A pair of big, blimplike craft, moored to the ground and flying as high as 10,000 feet, are to be added to a high-tech shield designed to protect Washington from air attack, at least for a while.
The bulbous, helium-filled aerostats — each is 243 feet long, more than three-quarters the length of a football field — are to be stitched into existing defenses as part of a test of new technology ordered by the Defense Department.
The coming addition to the umbrella over Washington is known as Joint Land Attack Cruise Missile Defense Elevated Netted Sensor System, or JLENS. Raytheon is the prime contractor.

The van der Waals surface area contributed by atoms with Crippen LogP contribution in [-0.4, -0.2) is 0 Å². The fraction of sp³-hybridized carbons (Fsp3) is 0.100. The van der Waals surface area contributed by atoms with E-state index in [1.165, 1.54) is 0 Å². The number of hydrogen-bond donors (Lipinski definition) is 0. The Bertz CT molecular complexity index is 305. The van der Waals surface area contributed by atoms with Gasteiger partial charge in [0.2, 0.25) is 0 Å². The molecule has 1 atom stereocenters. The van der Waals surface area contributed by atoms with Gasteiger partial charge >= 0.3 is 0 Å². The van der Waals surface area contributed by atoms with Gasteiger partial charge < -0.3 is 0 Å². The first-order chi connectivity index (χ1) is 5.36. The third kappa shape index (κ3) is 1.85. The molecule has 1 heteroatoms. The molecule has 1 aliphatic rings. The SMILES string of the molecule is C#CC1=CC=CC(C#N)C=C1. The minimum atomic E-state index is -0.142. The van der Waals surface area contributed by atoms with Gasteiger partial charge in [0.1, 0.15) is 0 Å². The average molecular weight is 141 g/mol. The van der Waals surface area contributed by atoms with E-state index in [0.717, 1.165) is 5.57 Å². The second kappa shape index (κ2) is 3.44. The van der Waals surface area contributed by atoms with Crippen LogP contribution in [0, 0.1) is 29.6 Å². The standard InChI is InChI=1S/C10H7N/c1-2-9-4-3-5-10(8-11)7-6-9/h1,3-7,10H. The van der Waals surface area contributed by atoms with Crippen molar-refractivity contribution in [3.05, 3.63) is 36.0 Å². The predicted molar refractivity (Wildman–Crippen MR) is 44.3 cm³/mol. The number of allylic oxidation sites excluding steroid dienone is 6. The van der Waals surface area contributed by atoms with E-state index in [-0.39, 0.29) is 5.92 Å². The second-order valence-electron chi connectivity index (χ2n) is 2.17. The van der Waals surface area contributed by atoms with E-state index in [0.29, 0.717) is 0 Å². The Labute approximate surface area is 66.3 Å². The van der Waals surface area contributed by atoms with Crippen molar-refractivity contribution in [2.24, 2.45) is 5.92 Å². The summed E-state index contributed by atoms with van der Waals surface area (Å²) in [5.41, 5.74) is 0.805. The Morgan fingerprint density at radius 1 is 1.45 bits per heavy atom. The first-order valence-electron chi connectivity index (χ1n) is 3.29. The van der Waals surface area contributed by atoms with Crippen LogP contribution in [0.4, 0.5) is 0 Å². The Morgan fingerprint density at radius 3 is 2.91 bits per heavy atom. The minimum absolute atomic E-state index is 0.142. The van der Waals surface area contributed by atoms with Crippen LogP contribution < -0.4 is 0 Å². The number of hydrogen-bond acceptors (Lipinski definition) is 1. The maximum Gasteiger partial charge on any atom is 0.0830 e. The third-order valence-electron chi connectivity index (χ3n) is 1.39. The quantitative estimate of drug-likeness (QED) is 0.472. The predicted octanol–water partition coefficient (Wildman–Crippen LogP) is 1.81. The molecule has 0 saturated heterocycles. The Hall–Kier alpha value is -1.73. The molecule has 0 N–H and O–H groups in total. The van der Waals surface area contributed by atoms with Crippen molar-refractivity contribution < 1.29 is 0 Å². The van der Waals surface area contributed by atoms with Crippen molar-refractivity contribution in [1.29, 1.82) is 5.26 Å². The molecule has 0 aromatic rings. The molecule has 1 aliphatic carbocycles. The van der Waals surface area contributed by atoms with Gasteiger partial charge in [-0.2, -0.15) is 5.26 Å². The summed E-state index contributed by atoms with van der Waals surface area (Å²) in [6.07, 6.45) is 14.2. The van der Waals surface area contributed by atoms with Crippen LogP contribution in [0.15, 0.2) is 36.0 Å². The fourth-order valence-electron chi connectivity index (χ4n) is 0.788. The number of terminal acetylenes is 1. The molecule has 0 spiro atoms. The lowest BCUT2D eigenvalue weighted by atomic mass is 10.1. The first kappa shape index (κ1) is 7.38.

“We’re trying to determine how the surveillance radar information from the JLENS platforms can be integrated with existing systems in the national capital region,” said Michael Kucharek, a spokesman for the North American Aerospace Defense Command. NORAD is responsible for defending air space over the United States and Canada.